0x171A 0x4000 (thumbnail size) image Thumbnail Image
0x571A 0x4000 (title thumbnail size) image Title Thumbnail Image

Version 2

If the Metadata Version field is set to 2, the format is slightly changed:

Offset Length Type Information
0x3B1 0x10 bytes Series ID
0x3C1 0x10 bytes Season ID
0x3D1 0x2 signed short Season Number
0x3D5 0x2 signed short Episode Number
0x3D5 0x28 bytes Padding
0x171A 0x3D00 (thumbnail size) image Thumbnail Image
0x541A 0x300 (each 0x80 = different locale) image Additional Display Names
0x571A 0x3D00 (title thumbnail size) image Title Thumbnail Image
0x941A 0x300 (each 0x80 = different locale) image Additional Display Descriptions

License Entries

For every entry in the license data field:

Offset Length Type Information
0x0 0x8 signed long License ID (XUID / PUID / console id)
0x8 0x4 signed int License Bits
0xC 0x4 signed int License Flags

Content Types

Value Description
0xD0000 Arcade Title
0x9000 Avatar Item
0x40000 Cache File
0x2000000 Community Game
0x80000 Game Demo
0x20000 Gamer Picture
0xA0000 Game Title
0xC0000 Game Trailer
0x400000 Game Video
0x4000 Installed Game
0xB0000 Installer
0x2000 IPTV Pause Buffer
0xF0000 License Store
0x2 Marketplace Content
0x100000 Movie
0x300000 Music Video
0x500000 Podcast Video
0x10000 Profile
0x3 Publisher
0x1 Saved Game
0x50000 Storage Download
0x30000 Theme
0x200000 TV
0x90000 Video
0x600000 Viral Video
0x70000 Xbox Download
0x5000 Xbox Original Game
0x60000 Xbox Saved Game
0x1000 Xbox 360 Title
0x5000 Xbox Title
0xE0000 XNA

Transfer Flags

Value Description
0x00 DeviceID and ProfileID Transfer
0x20 Move Only Transfer
0x40 DeviceID Transfer
0x80 ProfileID Transfer
0xC0 None

These are bit flags, dunno why everyone treats like enum.
Bit0: None(Yet?)
Bit1: None
Bit2: Deep Link Supported
Bit3: Disable Network Storage
Bit4: Kinect Enabled
Bit5: Move Only Transfer
Bit6: Device Transfer
Bit7: Profile Transfer

Profile Embedded Content (PEC)

When extra security is needed for content which is already using STFS, PEC files may be used to add an extra layer on top. PEC files use the STFS descriptor and algorithms, but has no similarity with content packages.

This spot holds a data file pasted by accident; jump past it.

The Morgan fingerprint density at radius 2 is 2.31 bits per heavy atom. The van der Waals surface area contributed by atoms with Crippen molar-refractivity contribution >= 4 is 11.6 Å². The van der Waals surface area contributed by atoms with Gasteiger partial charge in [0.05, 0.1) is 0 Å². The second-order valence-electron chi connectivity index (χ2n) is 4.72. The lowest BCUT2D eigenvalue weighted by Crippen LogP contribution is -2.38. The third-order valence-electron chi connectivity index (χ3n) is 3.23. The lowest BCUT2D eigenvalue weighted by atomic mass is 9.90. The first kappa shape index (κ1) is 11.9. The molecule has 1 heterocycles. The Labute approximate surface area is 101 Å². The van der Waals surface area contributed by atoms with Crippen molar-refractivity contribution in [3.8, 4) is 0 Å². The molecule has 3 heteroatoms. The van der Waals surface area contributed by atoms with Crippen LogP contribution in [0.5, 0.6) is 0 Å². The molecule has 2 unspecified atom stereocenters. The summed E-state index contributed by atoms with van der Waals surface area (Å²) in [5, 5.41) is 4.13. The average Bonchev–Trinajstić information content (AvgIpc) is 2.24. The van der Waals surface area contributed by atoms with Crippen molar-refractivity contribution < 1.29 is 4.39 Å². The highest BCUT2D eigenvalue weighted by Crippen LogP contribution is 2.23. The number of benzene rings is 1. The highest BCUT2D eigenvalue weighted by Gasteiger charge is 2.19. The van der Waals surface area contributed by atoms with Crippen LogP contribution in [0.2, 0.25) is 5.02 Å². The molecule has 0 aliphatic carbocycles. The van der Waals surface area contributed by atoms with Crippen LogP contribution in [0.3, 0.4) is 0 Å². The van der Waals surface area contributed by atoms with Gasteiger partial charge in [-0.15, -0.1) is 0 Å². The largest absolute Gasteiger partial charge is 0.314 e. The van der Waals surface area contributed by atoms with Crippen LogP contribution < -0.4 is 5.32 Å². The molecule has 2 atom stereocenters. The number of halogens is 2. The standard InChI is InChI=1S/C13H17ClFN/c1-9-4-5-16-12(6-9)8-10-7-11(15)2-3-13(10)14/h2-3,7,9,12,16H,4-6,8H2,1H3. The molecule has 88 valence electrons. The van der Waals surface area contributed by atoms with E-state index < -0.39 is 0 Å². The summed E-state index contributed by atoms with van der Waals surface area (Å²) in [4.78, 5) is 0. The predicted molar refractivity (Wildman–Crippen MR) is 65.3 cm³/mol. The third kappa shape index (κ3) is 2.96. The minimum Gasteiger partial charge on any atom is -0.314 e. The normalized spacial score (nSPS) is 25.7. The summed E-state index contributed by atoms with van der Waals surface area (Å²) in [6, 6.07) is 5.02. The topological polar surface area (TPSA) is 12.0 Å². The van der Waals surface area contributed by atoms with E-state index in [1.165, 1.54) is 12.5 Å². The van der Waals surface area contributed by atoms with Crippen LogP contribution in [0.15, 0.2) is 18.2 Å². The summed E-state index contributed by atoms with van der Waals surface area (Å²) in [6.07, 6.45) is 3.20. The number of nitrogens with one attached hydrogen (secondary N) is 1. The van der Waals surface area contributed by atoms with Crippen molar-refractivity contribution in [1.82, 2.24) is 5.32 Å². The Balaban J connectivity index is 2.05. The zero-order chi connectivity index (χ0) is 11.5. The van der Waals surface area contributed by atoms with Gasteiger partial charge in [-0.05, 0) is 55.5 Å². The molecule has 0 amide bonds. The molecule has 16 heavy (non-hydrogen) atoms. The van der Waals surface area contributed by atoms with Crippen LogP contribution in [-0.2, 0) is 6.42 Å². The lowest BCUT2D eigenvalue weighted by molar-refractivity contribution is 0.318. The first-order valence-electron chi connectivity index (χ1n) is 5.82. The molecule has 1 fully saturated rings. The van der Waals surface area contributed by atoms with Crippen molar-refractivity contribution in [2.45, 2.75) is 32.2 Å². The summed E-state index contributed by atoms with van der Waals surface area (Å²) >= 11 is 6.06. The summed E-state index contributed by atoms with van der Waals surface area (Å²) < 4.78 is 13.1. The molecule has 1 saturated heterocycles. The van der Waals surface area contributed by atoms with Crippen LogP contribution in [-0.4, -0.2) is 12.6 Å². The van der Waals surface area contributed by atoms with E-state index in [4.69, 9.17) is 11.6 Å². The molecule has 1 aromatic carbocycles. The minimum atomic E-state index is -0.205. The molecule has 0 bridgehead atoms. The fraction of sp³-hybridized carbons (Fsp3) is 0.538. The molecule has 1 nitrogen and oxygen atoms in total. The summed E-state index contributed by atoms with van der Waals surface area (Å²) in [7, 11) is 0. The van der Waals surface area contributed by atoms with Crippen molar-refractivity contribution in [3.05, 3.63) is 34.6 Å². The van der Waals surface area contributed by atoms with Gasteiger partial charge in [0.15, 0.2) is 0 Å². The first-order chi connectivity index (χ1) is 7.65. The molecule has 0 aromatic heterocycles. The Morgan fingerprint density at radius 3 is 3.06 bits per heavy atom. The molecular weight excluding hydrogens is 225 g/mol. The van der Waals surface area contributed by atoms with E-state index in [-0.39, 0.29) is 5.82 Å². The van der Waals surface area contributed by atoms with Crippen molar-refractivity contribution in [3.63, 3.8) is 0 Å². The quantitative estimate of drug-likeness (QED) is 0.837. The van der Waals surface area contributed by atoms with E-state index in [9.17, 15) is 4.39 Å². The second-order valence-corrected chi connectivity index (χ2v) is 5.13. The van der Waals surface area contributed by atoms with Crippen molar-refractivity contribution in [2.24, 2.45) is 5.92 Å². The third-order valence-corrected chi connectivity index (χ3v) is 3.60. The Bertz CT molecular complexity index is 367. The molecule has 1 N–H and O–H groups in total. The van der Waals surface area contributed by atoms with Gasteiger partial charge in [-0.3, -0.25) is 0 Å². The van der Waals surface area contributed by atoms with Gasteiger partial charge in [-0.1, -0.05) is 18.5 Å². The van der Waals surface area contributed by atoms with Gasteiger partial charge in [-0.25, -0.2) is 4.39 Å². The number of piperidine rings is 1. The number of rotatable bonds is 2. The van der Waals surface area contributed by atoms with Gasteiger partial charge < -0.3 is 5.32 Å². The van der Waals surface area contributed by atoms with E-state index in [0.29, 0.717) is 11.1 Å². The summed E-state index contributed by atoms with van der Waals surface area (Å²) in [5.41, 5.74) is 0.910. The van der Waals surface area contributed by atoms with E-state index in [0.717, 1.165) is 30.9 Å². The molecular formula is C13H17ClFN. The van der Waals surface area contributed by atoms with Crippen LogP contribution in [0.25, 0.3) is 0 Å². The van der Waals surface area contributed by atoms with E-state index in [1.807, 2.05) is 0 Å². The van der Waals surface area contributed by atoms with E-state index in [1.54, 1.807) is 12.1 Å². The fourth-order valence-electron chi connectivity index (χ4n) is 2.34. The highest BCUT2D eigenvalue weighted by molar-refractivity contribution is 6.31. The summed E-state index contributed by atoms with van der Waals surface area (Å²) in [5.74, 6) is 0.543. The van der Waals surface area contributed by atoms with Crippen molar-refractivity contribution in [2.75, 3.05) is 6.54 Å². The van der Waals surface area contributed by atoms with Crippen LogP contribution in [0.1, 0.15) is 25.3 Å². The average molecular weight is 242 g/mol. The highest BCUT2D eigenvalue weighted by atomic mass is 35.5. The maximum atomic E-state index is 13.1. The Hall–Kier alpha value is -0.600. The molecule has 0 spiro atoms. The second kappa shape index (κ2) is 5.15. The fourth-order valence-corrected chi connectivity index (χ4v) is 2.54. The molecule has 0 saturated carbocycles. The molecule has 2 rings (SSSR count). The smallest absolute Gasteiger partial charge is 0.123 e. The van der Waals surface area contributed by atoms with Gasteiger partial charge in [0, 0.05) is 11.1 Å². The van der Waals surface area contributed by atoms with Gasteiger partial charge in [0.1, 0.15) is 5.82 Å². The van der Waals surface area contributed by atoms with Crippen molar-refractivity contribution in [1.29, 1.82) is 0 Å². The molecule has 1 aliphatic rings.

PEC files are only currently used for avatar items/clothing.

Block 0 starts at 0x3000, and hash table 0 at 0x1000/0x2000.

Header

Offset Length Type Information
0x0 0x228 Console Security Certificate Signed
0x228 0x14 bytes SHA1 hash from 0x23C-0x1000
0x23C 0x8 signed long Unknown
0x244 0x24 Volume Descriptor (STFS) File System Volume Descriptor
0x268 0x4 signed int Unknown
0x26C 0x8 bytes Profile ID
0x274 0x1 byte Unknown
0x275 0x5 bytes Console ID

File Listing

The value at 0x37E (File Table Block Number on the structure above) determines where the file table begins. As it is a block number, you will have to convert it to an offset. Here is some code in C# for converting:

       internal int BlockToOffset(int xBlock)
       {
           int xReturn = 0;
           if (xBlock > 0xFFFFFF)
               xReturn = -1;
           else
               xReturn = (((MetaData.HeaderSize + 0xFFF) & 0xF000) + (xBlock << 12));
           return xReturn;
       }
       internal int ComputeDataBlockNumber(int xBlock)
       {
           int xBlockShift;
           if(((MetaData.HeaderSize + 0xFFF) & 0xF000) == 0xB000)
               xBlockShift = 1;
           else
               if((MetaData.Descriptor.BlockSeperation & 1) == 1)
                   xBlockShift = 0;
               else
                   xBlockShift = 1;
           
           int xBase = ((xBlock + 0xAA) / 0xAA);
           if(this.Header.Magic == XContent_Header.Header_Magic.CON)
               xBase = (xBase << xBlockShift);
           int xReturn = (xBase + xBlock);
           if (xBlock > 0xAA)
           {
               xBase = ((xBlock + 0x70E4) / 0x70E4);
               if (this.Header.Magic == XContent_Header.Header_Magic.CON)
                   xBase = (xBase << xBlockShift);
               xReturn += xBase;
               if (xBlock > 0x70E4)
               {
                   xBase = ((xBlock + 0x4AF768) / 0x4AF768);
                   if (this.Header.Magic == xBlockShift)
                       xBase = (xBase << 1);
                   xReturn = (xReturn + xBase);
               }
           }
           return xReturn;
       }

Each embedded file starts at a 4096 byte boundary. The optional space between embedded files is filled with null bytes.

The file listing consists of entries which have the format below. The listing ends with an entry consisting of only null bytes.

Offset Length Type Information
0x0 0x28 ascii string File name, null-padded
0x28 0x1 byte Length of file name, plus flags
0x29 0x3 signed int24 Number of blocks allocated for file (little endian)
0x2C 0x3 signed int24 Copy of 0x29
0x2F 0x3 signed int24 Starting block number of file (little endian)
0x32 0x2 signed short Path indicator (big endian)
0x34 0x4 unsigned int Size of file in bytes (big endian)
0x38 0x4 signed int Update date/time stamp of file
0x3C 0x4 signed int Access date/time stamp of file

Byte 0x28 also has two flags: bit 6 and bit 7. If bit 6 is set it means that all of the blocks in the file are consecutive. Bit 7 indicates that the file is a directory.
The first 6 bits 0-5, are the length of the filename.

        public System.Boolean IsDirectory//bit 7
        {
            get
            {
                return (Flags & 128) == 128;